December 2022
Volume 22, Issue 14
Open Access
Vision Sciences Society Annual Meeting Abstract  |   December 2022
Face (Re)Cognition in Police Officers: Who Fits the Bill?
Author Affiliations & Notes
  • Meike Ramon
    Applied Face Cognition Lab, Switzerland
  • Michael Vomland
    Criminal Investigation Department Neuwied, Germany
  • Markus Thielgen
    Rhineland-Palatinate Police University, Germany
  • Jeffrey Nador
    Applied Face Cognition Lab, Switzerland
  • Footnotes
    Acknowledgements  MR is supported by a Swiss National Science Foundation PRIMA (Promoting Women in Academia) grant (PR00P1_179872).
Journal of Vision December 2022, Vol.22, 3076. doi:
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      Meike Ramon, Michael Vomland, Markus Thielgen, Jeffrey Nador; Face (Re)Cognition in Police Officers: Who Fits the Bill?. Journal of Vision 2022;22(14):3076.

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      © ARVO (1962-2015); The Authors (2016-present)

  • Supplements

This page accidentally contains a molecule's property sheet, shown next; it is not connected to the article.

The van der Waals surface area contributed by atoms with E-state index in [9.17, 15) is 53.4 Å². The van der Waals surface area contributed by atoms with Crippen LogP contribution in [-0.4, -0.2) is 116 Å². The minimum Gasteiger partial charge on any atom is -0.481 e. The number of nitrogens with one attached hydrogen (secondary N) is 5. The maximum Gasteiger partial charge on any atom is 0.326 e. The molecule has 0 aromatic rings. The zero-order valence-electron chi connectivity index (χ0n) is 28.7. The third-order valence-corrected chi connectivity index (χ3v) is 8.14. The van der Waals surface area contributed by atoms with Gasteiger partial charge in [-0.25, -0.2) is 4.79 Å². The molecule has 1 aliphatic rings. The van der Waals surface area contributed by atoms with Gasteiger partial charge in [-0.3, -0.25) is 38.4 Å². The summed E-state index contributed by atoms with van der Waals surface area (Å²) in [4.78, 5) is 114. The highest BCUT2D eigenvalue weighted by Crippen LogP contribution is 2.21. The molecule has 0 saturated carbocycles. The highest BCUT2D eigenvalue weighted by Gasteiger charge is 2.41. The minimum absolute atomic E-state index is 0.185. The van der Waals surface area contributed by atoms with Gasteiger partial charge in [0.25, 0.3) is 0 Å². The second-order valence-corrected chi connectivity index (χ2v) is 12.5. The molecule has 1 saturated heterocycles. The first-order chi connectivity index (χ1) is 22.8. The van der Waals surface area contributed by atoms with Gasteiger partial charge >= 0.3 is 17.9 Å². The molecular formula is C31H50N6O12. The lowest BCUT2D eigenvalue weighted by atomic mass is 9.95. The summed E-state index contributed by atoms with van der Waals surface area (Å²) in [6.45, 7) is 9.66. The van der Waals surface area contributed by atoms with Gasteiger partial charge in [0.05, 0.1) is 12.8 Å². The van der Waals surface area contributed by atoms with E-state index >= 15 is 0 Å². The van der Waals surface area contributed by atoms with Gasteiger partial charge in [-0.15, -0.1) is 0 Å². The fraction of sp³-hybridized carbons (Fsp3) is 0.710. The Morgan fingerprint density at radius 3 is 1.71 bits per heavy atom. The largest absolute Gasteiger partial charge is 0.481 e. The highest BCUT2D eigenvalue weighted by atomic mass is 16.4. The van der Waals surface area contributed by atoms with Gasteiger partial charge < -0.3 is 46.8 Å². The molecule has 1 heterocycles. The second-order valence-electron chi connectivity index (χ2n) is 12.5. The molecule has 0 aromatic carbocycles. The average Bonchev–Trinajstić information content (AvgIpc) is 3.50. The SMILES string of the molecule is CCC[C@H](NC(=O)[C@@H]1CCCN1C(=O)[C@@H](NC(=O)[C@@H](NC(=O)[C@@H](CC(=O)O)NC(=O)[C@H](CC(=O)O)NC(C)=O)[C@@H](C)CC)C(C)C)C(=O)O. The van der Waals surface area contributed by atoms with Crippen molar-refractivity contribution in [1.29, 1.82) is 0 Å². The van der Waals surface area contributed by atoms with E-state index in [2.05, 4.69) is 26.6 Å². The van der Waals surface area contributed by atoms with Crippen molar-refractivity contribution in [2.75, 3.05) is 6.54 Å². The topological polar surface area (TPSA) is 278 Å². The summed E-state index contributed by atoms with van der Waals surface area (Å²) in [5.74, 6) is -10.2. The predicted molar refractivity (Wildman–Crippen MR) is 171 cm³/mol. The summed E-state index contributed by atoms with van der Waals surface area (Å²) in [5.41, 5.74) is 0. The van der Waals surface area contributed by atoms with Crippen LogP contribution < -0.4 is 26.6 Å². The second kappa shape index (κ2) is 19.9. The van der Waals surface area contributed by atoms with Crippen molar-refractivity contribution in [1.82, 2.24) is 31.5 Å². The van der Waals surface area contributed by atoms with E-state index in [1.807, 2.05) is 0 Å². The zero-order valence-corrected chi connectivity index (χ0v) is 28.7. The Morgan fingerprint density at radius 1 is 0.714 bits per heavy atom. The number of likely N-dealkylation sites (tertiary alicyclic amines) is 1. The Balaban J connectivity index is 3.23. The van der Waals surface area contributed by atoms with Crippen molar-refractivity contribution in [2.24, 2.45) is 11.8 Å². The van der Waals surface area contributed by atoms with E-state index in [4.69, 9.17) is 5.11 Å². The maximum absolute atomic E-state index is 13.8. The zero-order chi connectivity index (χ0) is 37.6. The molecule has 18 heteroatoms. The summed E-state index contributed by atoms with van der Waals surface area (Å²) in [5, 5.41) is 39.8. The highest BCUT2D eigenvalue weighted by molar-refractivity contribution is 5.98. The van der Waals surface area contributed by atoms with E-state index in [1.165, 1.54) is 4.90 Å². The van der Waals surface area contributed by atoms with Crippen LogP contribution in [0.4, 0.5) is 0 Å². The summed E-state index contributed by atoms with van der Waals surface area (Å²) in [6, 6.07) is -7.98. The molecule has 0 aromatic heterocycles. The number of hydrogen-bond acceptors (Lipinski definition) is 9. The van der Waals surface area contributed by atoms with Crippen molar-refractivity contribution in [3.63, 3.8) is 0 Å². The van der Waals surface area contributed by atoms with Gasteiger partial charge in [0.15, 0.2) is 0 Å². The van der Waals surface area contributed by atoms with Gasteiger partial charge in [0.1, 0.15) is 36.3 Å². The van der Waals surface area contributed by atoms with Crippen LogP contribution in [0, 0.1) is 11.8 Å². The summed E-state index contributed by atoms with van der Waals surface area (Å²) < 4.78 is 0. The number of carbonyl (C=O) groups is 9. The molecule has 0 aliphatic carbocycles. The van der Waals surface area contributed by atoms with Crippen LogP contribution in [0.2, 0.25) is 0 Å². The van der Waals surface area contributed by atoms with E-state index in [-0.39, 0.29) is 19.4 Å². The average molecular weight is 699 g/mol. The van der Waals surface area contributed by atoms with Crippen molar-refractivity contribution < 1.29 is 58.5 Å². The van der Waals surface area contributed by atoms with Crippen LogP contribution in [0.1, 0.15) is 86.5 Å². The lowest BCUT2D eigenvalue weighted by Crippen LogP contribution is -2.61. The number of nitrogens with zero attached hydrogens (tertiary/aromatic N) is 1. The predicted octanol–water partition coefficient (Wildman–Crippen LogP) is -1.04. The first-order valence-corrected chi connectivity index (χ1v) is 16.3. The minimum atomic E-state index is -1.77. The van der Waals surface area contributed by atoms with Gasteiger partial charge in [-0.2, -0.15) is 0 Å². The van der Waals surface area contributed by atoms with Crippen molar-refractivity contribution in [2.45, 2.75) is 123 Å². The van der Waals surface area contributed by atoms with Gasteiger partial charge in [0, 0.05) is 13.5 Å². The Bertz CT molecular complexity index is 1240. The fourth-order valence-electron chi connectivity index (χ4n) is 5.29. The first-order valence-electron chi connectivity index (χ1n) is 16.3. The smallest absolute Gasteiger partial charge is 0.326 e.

Accurate face identity processing (FIP) is a critical component of security professions, but unfortunately cannot be improved via training. While accuracy is a high priority, it is neither the only, nor most important performance measure. Passport control officers must process high-throughput information as efficiently as possible – accurately and rapidly. In scenarios with grave public safety implications, however, efficiency is not sufficient. Suspect surveillance and mass-data analysis in criminal investigations also demand processing ample sensitive material consistently over extended periods. Police agencies have sought to optimize operations through personnel selection targeting FIP abilities. Yet to date, the lab-based tests researchers have proffered neither reflect officers’ specific tasks, nor the efficiency and consistency critical to accomplishing them. Therefore, we aimed to benchmark the three most challenging FIP tests available, which are used for lab-based Super-Recognizer identification (Ramon, 2021), against two "work samples" — tasks developed in consultation with police practitioners to measure specific, situationally critical performance. We solicited participation from 390 police officers from Regional Police and Criminal Investigation Departments, yielding a representative sample of Protection Police Officers, Mass Data Analysts, and Search Unit Members who regularly employ FIP skills in their work. Data-driven analyses of officers’ FIP abilities revealed that work sample efficiency and consistency represented most relevant dimensions of variation, and accounted for lab-test performance. Furthermore, performance on either work sample was better predicted by performance on the other, than by lab-based test scores. This demonstrates the limitations of lab-based tests for applied settings and stresses the need for predicting police officers’ FIP abilities through contextually and practically relevant performance measures.


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